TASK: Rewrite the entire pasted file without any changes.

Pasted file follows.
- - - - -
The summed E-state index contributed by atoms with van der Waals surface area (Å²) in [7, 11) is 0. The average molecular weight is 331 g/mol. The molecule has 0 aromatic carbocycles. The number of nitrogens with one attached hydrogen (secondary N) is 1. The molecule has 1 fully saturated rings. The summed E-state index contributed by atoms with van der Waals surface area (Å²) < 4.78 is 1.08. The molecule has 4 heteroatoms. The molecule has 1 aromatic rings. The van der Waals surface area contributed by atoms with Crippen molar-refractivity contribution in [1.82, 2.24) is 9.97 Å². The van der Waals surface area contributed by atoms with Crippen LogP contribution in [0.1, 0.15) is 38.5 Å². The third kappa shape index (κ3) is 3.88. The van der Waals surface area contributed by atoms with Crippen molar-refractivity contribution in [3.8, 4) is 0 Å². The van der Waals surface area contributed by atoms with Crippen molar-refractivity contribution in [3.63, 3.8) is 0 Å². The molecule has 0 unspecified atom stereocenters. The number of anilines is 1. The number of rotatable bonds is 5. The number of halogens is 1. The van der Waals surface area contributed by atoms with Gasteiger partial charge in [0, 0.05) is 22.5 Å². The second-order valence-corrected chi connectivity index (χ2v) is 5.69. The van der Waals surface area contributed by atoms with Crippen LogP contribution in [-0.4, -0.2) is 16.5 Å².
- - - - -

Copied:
The summed E-state index contributed by atoms with van der Waals surface area (Å²) in [7, 11) is 0. The average molecular weight is 331 g/mol. The molecule has 0 aromatic carbocycles. The number of nitrogens with one attached hydrogen (secondary N) is 1. The molecule has 1 fully saturated rings. The summed E-state index contributed by atoms with van der Waals surface area (Å²) < 4.78 is 1.08. The molecule has 4 heteroatoms. The molecule has 1 aromatic rings. The van der Waals surface area contributed by atoms with Crippen molar-refractivity contribution in [1.82, 2.24) is 9.97 Å². The van der Waals surface area contributed by atoms with Crippen LogP contribution in [0.1, 0.15) is 38.5 Å². The third kappa shape index (κ3) is 3.88. The van der Waals surface area contributed by atoms with Crippen molar-refractivity contribution in [3.8, 4) is 0 Å². The van der Waals surface area contributed by atoms with Crippen molar-refractivity contribution in [3.63, 3.8) is 0 Å². The molecule has 0 unspecified atom stereocenters. The number of anilines is 1. The number of rotatable bonds is 5. The number of halogens is 1. The van der Waals surface area contributed by atoms with Gasteiger partial charge in [0, 0.05) is 22.5 Å². The second-order valence-corrected chi connectivity index (χ2v) is 5.69. The van der Waals surface area contributed by atoms with Crippen LogP contribution in [-0.4, -0.2) is 16.5 Å².